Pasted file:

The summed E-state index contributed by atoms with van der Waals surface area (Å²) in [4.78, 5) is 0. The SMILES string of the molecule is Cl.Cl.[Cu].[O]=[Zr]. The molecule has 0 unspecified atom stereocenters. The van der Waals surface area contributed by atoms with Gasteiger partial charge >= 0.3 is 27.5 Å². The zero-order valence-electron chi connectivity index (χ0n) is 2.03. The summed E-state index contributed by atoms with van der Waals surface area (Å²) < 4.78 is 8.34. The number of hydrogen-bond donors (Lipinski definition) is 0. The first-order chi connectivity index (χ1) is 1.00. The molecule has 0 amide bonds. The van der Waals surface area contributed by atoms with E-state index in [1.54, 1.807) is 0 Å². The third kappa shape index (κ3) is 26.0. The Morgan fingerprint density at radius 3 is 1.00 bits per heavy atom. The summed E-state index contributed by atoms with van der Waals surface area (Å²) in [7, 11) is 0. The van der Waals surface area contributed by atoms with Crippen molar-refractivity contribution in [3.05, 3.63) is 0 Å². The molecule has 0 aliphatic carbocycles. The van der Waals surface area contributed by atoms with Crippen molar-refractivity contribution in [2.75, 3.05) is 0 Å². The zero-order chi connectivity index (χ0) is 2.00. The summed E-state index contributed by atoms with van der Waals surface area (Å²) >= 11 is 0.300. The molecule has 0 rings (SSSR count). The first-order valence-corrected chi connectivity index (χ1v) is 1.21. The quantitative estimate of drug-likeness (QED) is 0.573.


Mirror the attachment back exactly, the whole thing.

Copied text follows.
The summed E-state index contributed by atoms with van der Waals surface area (Å²) in [4.78, 5) is 0. The SMILES string of the molecule is Cl.Cl.[Cu].[O]=[Zr]. The molecule has 0 unspecified atom stereocenters. The van der Waals surface area contributed by atoms with Gasteiger partial charge >= 0.3 is 27.5 Å². The zero-order valence-electron chi connectivity index (χ0n) is 2.03. The summed E-state index contributed by atoms with van der Waals surface area (Å²) < 4.78 is 8.34. The number of hydrogen-bond donors (Lipinski definition) is 0. The first-order chi connectivity index (χ1) is 1.00. The molecule has 0 amide bonds. The van der Waals surface area contributed by atoms with E-state index in [1.54, 1.807) is 0 Å². The third kappa shape index (κ3) is 26.0. The Morgan fingerprint density at radius 3 is 1.00 bits per heavy atom. The summed E-state index contributed by atoms with van der Waals surface area (Å²) in [7, 11) is 0. The van der Waals surface area contributed by atoms with Crippen molar-refractivity contribution in [3.05, 3.63) is 0 Å². The molecule has 0 aliphatic carbocycles. The van der Waals surface area contributed by atoms with Crippen molar-refractivity contribution in [2.75, 3.05) is 0 Å². The zero-order chi connectivity index (χ0) is 2.00. The summed E-state index contributed by atoms with van der Waals surface area (Å²) >= 11 is 0.300. The molecule has 0 rings (SSSR count). The first-order valence-corrected chi connectivity index (χ1v) is 1.21. The quantitative estimate of drug-likeness (QED) is 0.573.